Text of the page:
Two poems by Brett Evans

 
Scarecrow

Reaping nothing from what’s been sown,
arms outstretched, forsaken,
he wears his unkempt crown; king
of the hand-me-down. Dressed
forever in the same tattered rags

that suck the wind through or hang
from his frame with the weight
of the morning’s rain, he sways;
a metronome to an orchestra
of gale and sleet. This son of Man

is blind to purpose, rooted in solitude
and cannot find a voice to yawp
back into the squall; no sermons,
no parables, no disciples or flock.
Not even the birds.

(first published in Other Poetry series 4, number 4 Oct. 2011)
 
 
Poem for Larry McMurtry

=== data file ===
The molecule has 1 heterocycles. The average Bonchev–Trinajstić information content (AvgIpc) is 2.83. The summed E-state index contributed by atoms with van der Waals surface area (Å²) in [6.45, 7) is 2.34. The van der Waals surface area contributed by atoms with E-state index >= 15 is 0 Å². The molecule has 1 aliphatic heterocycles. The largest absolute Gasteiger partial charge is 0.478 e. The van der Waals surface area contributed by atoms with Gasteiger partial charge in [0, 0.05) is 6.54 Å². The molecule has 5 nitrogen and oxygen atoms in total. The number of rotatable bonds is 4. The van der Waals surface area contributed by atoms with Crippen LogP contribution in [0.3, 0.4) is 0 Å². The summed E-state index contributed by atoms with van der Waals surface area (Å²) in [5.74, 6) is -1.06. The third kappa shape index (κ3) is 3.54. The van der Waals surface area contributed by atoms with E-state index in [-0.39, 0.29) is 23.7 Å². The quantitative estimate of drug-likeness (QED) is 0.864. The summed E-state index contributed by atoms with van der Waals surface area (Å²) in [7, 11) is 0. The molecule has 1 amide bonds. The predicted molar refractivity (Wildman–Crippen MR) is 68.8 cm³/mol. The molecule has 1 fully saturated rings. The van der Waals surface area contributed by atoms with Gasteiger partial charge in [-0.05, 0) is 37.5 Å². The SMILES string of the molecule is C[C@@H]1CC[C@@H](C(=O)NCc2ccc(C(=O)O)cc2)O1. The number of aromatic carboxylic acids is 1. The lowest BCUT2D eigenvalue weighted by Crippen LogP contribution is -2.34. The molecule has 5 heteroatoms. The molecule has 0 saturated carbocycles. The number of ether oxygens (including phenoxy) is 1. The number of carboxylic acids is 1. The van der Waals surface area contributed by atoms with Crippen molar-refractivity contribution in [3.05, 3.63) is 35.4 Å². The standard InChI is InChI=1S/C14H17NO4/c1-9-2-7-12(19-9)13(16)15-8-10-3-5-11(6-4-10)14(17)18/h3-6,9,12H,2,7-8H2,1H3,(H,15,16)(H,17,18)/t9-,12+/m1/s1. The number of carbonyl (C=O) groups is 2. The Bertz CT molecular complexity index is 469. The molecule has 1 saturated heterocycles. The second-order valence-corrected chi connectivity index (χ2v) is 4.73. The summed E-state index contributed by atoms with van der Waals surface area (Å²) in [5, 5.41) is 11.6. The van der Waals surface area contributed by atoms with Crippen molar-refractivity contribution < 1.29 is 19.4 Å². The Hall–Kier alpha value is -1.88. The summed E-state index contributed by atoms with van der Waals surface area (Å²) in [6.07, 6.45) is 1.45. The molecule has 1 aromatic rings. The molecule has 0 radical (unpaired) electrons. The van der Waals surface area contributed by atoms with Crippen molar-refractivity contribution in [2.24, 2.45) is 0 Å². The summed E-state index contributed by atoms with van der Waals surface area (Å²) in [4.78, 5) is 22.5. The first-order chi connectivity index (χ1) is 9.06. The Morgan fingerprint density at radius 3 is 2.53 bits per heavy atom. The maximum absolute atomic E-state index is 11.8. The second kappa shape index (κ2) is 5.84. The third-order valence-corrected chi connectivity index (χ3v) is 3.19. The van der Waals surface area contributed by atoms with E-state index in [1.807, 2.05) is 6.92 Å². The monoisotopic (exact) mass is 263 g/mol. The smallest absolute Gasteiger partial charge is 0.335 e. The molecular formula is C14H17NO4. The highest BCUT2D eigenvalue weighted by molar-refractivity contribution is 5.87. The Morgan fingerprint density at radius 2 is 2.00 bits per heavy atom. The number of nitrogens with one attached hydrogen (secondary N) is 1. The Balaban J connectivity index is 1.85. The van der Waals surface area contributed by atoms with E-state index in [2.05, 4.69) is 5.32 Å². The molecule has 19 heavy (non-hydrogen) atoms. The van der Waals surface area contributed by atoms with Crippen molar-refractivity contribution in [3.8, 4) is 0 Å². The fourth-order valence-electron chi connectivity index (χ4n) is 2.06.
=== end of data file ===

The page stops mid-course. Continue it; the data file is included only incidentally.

My John Ford of the page, it seems our heroes
have always been cowboys. And whenever Ramblin’ Jack sang
I’m sure we rode with him on the trail of the buffalo.
Yet the crew I hooked up with knew nothing of Mustangs,
could sing lonesome songs but broke no broncos,
and their faces, though aged by weather, were reddened, not tanned.
They never chewed tobacco while riding the Llano;
the furthest they dared to move when smoking was banned
was to slide their arses off barstools and head out westwards
(the young and the old, the able, the fat and the thin)
to be silhouetted in doorways like Ethan Edwards.
Your Texas towns and this Welsh one could be twinned.
If I rode west, would adventures wait for me
in Colwyn Bay, Bangor, Holyhead, Dun Laoghaire?

(first published in The Interpreter’s House #51 Oct. 2012)

 
Brett Evans lives, writes and drinks in his native North Wales. His poems have featured in various small presses and he was a runner up in the 2012 Cardiff International Poetry Competition. He is co-editor of Prole.